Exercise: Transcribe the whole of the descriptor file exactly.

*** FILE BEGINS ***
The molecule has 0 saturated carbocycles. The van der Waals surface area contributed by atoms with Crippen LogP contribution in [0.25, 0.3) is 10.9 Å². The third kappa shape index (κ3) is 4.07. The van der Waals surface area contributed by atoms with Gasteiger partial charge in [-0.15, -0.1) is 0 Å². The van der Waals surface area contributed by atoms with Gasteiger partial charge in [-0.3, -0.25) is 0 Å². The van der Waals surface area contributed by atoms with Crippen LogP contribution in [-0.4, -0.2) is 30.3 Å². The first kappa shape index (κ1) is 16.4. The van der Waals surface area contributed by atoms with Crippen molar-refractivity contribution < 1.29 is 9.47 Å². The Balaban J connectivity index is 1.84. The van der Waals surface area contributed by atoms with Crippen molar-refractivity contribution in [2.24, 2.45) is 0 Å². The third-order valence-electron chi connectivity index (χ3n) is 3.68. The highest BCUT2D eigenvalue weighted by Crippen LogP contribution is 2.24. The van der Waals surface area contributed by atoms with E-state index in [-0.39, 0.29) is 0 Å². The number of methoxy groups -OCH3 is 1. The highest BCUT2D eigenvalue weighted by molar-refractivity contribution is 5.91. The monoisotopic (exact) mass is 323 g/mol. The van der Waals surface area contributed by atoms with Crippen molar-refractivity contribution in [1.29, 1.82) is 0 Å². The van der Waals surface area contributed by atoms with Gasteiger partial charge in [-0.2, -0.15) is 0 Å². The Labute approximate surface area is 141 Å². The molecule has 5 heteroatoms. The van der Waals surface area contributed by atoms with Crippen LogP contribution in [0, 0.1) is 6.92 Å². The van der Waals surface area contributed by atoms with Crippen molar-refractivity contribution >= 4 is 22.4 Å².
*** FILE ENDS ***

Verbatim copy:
The molecule has 0 saturated carbocycles. The van der Waals surface area contributed by atoms with Crippen LogP contribution in [0.25, 0.3) is 10.9 Å². The third kappa shape index (κ3) is 4.07. The van der Waals surface area contributed by atoms with Gasteiger partial charge in [-0.15, -0.1) is 0 Å². The van der Waals surface area contributed by atoms with Gasteiger partial charge in [-0.3, -0.25) is 0 Å². The van der Waals surface area contributed by atoms with Crippen LogP contribution in [-0.4, -0.2) is 30.3 Å². The first kappa shape index (κ1) is 16.4. The van der Waals surface area contributed by atoms with Crippen molar-refractivity contribution < 1.29 is 9.47 Å². The Balaban J connectivity index is 1.84. The van der Waals surface area contributed by atoms with Crippen molar-refractivity contribution in [2.24, 2.45) is 0 Å². The third-order valence-electron chi connectivity index (χ3n) is 3.68. The highest BCUT2D eigenvalue weighted by Crippen LogP contribution is 2.24. The van der Waals surface area contributed by atoms with E-state index in [-0.39, 0.29) is 0 Å². The number of methoxy groups -OCH3 is 1. The highest BCUT2D eigenvalue weighted by molar-refractivity contribution is 5.91. The monoisotopic (exact) mass is 323 g/mol. The van der Waals surface area contributed by atoms with Crippen molar-refractivity contribution in [1.29, 1.82) is 0 Å². The van der Waals surface area contributed by atoms with Gasteiger partial charge in [-0.2, -0.15) is 0 Å². The Labute approximate surface area is 141 Å². The molecule has 5 heteroatoms. The van der Waals surface area contributed by atoms with Crippen LogP contribution in [0, 0.1) is 6.92 Å². The van der Waals surface area contributed by atoms with Crippen molar-refractivity contribution >= 4 is 22.4 Å².